Oxime blot: A novel method for reliable and sensitive detection of carbonylated proteins in diverse biological systems

Redox Biol. 2023 May 12;63:102743. doi: 10.1016/j.redox.2023.102743. Online ahead of print.


Oxidative stress and oxidative protein damage occur in various biological processes and diseases. The carbonyl group on amino acid side chains is the most widely used protein oxidation biomarker. Carbonyl groups are commonly detected indirectly through their reaction with 2,4-dinitrophenylhydrazine (DNPH) and subsequent labeling with an anti-DNP antibody. However, the DNPH immunoblotting method lacks protocol standardization, exhibits technical bias, and has low reliability. To overcome these shortcomings, we have developed a new blotting method in which the carbonyl group reacts with the biotin-aminooxy probe to form a chemically stable oxime bond. The reaction speed and the extent of the carbonyl group derivatization are increased by adding a p-phenylenediamine (pPDA) catalyst under neutral pH conditions. These improvements are crucial since they ensure that the carbonyl derivatization reaction reaches a plateau within hours and increases the sensitivity and robustness of protein carbonyl detection. Furthermore, derivatization under pH-neutral conditions facilitates a good SDS-PAGE protein migration pattern, avoids protein loss by acidic precipitation, and is directly compatible with protein immunoprecipitation. This work describes the new Oxime blot method and demonstrates its use in detecting protein carbonylation in complex matrices from diverse biological samples.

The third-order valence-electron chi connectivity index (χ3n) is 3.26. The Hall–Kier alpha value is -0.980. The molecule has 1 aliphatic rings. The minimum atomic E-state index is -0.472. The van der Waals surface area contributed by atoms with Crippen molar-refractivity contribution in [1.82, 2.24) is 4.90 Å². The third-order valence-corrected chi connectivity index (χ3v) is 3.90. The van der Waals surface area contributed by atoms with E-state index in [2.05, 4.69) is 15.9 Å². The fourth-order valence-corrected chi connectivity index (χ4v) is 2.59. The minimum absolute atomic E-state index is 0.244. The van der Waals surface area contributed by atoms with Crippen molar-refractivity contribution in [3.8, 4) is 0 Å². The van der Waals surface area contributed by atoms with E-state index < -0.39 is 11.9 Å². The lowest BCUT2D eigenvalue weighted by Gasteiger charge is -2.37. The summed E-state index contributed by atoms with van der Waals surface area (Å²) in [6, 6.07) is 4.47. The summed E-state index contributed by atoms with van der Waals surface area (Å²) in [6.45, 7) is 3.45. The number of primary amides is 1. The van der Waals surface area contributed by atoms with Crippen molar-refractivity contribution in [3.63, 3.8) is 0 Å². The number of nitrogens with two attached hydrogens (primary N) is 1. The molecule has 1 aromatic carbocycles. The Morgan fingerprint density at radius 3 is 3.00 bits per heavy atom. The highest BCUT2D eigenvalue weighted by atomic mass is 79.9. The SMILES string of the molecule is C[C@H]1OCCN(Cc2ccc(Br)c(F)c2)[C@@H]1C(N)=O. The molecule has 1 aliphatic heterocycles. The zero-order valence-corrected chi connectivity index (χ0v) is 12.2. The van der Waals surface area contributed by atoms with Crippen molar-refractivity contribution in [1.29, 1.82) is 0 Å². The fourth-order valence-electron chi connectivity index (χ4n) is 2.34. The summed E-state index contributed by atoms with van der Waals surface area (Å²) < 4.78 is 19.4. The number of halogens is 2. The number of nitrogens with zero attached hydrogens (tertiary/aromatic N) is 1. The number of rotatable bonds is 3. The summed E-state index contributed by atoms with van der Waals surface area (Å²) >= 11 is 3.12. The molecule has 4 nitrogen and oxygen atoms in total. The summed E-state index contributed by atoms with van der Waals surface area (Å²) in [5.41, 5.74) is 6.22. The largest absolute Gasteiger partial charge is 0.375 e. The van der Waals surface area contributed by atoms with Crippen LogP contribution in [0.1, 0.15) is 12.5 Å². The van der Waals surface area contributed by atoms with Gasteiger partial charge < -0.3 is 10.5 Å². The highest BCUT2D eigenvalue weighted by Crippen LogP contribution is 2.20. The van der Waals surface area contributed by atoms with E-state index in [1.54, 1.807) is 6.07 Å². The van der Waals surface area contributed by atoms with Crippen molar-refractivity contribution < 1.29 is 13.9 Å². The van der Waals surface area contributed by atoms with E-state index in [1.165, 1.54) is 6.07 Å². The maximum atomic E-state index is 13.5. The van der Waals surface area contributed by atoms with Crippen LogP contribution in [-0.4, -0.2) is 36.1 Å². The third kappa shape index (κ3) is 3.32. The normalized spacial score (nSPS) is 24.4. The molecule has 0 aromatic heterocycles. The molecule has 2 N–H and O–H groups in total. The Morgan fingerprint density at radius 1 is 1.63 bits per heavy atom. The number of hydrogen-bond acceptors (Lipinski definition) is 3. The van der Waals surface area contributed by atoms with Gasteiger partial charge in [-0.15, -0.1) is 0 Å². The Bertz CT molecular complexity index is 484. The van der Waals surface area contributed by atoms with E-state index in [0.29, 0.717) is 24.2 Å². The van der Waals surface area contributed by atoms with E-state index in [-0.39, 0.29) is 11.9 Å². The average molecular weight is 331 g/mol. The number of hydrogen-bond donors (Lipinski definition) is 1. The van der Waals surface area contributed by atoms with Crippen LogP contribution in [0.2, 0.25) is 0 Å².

PMID:37207613 | DOI:10.1016/j.redox.2023.102743


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